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Samsung’s 4K monitor is really cheap

samsung4k1

The UltraHD 4K era is coming pretty quickly and the limitations of current technology is being rapidly circumvented. Already we have panels capable of displaying 4K content at 60Hz through the use of Displayport Multi-Stream Transport (MST) and HDMI 2.0 and Displayport 1.3 are both being ratified and launching late this year – both support 4K resolutions at various refresh rates and both will allow for a new, fresh assortment of monitors and portable displays that will help dig us out of the 1080p hole.

While these monitors are still pretty expensive, prices are dropping every day. Case in point, observe Samsung’s latest creation – the U28D590D – a 28-inch diagonal UltraHD 4K monitor that will retail for less than US $700.

The U28D590D is one of the cheaper 4K monitors on the market and is priced to combat Dell’s own 4K monitors as well as Seiki, an American-based TV brand that was the first to offer cheap 4K monitors to consumers on that end of the world. Samsung’s solution for 60Hz is the same as most others – because of its reliance on Displayport 1.2, the U28D590D uses Displayport MST to divide the monitor into two logical parts and use AMD Eyefinity or Nvidia Surround technology to stitch them back together into a single, addressable group.

The U28D590D has a reported response time of 1ms grey-to-grey, a contrast ratio of 1000:1 and a maximum brightness of 370cd/m². It supports a number of Samsung technologies like Eco Saving, MagicAngle and Picture-in-Picture 2.0 and is certified for compatibility with Windows 8.1 and Apple OS X operating systems.

Samsung 4K monitor back

It only has two HDMI 1.4a ports and one Displayport 1.2 connector, so there’s only space for one computer for the full-blown 4K 60Hz display mode. HDMI is also technically capable of displaying media at 4K, but only at 30Hz refresh rates. If you’re only playing back movies then that’s perfectly acceptable but for general desktop usage as well as gaming, it’s not that great.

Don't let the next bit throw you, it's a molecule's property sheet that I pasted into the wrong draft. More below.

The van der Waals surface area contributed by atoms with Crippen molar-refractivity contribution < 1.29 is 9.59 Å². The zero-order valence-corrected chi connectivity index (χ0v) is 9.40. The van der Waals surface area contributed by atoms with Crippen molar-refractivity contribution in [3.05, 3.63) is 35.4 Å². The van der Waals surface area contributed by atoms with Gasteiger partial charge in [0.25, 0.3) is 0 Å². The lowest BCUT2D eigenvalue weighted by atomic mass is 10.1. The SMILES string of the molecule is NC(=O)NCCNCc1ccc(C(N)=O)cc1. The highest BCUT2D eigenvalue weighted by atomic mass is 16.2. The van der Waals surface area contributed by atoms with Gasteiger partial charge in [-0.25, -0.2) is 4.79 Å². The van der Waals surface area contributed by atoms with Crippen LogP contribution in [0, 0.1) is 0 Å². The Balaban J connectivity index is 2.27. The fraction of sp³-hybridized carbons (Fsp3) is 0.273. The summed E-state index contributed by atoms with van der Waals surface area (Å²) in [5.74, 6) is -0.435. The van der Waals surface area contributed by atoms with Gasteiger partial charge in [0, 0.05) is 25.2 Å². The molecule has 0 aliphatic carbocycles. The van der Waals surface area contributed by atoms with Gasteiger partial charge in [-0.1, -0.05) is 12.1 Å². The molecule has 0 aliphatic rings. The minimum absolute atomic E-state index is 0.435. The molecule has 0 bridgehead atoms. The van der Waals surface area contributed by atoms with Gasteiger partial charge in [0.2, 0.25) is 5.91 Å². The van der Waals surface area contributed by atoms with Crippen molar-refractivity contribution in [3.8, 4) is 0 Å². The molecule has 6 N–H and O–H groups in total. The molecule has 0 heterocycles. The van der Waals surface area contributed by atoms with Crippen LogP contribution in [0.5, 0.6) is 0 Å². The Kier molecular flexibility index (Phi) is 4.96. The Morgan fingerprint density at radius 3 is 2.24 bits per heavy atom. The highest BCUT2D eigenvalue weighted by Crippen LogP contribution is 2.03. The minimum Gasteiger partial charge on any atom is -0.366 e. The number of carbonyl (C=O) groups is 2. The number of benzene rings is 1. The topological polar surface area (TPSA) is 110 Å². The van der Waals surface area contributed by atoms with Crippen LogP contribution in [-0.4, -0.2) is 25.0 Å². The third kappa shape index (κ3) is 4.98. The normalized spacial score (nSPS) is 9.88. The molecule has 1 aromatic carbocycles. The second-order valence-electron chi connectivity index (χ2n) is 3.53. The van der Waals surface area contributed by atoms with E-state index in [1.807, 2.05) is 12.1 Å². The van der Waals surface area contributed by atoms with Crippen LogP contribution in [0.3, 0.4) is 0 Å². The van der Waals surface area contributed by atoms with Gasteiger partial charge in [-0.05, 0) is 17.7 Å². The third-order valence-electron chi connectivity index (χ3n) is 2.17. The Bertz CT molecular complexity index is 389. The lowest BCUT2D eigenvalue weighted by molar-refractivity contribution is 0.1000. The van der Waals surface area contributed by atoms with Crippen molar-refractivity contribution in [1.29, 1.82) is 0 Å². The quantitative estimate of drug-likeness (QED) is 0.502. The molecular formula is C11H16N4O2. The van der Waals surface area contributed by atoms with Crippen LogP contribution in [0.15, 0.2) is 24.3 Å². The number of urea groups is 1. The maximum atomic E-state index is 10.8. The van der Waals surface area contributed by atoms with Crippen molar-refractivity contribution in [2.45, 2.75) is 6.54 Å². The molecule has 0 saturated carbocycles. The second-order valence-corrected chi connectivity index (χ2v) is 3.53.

The only issue here is that with the TN panel, colour shifting will be evident at slightly wider angles. If you’re thinking of using more than one in a multi-display group, you’ll definitely see colour shifting and much more muted colours than what IPS, PLS or PVA panels can offer. Still, for the same price as the Ultra-wide 21:9 monitors that you’d typically find on the market, you could nab one of Samsung’s babies for full-blown 4K goodness right now.

There’s also the option of waiting. HDMI 2.0 and Displayport 1.3 are both being ratified this year and in 2015 we’ll see even cheaper 4K monitors that run at 60Hz and even 120Hz that don’t need this kind of trickery to work properly.

Source: PC Perspective

  • XceL

    *Heavy breathing*

  • BinaryMind

    Personally, I don’t see the point. I have a 27 inch 1080p. The pixels really don’t annoy me – it’s not really noticeable. This is one inch more but at a much higher resolution.

    Know what that means? You will need a much more powerful graphics card for little difference. I would only get 4K if the actual monitor inch size was way bigger.

    • Bruce

      27 inch 1080p? For me personally, I would never go over 24″ for a 1080p monitor. Not sure how far away yours is – mine is just over a metre from my eyes.

      I currently have a 22″ monitor and its pixel density has always annoyed me, since my old Nokia N90, I have always used high density displays on other devices. It has taken PC’s too long to catch up.

      I agree with you with regard to the graphics card. Currently, there are no single cards out that can handle 4k gaming at reasonable framerates. It will be another couple generations before that will happen, then boy am I jumping ship.

      • BinaryMind

        Guess I’m just used to it so I don’t mind. I sit about 50cm away from it. So for myself, I don’t need higher pixel density.

        I’ll stick to my clunky old big pixels :)

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